45. MRH13-11-Nov2013-L - page 88

Switch machines on foam - 1
he introduction of using two-inch extruded foam as
the main foundation for track has certainly helped
lighten many a module, and also allowed the modeler
to more easily sculpt scenic contours below the track grade.
Foam has made things easier, but presented a new problem:
mounting electric switch machines.
The obvious and simple solution is to use small blocks of
Masonite and glue them to the underside of the foam. This
solution presents several pitfalls. First, when building mod-
ules, it's best to keep the switch machines recessed inside for
fold up legs, as well to minimize potential damage when being
moved. Second, depending on the adhesive, the likelihood of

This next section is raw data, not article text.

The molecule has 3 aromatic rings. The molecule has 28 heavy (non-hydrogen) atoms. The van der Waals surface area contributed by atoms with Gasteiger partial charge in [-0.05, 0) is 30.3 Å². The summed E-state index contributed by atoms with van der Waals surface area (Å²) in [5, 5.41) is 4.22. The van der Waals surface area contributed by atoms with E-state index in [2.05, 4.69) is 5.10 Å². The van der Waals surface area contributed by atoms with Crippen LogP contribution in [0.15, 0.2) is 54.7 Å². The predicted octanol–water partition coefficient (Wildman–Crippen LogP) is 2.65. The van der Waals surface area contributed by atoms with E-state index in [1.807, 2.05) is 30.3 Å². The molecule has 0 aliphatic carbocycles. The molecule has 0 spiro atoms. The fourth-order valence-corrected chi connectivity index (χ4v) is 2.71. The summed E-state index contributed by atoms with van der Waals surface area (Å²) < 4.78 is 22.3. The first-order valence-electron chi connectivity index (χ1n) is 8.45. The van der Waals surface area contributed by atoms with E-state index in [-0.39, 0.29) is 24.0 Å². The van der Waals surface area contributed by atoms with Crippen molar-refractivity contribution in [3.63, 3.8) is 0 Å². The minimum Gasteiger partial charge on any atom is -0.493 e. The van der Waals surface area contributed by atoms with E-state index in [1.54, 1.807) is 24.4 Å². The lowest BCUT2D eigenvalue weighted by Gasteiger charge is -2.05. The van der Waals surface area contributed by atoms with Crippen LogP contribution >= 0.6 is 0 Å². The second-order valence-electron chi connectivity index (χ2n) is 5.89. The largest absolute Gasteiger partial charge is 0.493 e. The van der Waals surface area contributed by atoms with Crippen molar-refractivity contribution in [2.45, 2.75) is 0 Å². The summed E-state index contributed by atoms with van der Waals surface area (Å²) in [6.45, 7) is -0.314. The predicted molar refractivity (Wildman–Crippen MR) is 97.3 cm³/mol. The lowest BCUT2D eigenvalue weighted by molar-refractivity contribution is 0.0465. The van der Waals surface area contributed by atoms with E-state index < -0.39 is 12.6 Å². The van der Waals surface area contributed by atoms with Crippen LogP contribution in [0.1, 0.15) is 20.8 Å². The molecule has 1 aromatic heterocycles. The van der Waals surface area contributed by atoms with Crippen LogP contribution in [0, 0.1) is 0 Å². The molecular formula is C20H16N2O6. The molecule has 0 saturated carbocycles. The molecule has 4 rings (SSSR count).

Installing Electric Switch
Machines on Foamboard
A simple technique for
reliable installation ...
– Chris Palomarez
 Photos by Harry Wong
1: After turnout and the throwbar is located. A square
hole and recess is cut in the foam.
the bond failing increases the more the module is transported
and encounters heat/humidity fluctuations. Third, and a per-
sonal pet peeve, are excessively long actuator wires.
A different approach was required to account for these
potential pitfalls. In Free-mo, there was a lot of interest in
keeping the modules light and quick to setup. This meant
switch machine installations needed to be installed from the
"top down" rather then from the "bottom up" with plywood.
In early 2000, Brian Kreimendahl, and I developed this solu-
tion for a module set he was constructing. His modules were
substantially larger than 24", with a 42" total module width.
Foam module tops were a necessity to keep the weight of
each section manageable. We used initially single-sided cop-
per clad circuit board, but then graduated to using perfed/
MRH-Nov 2013
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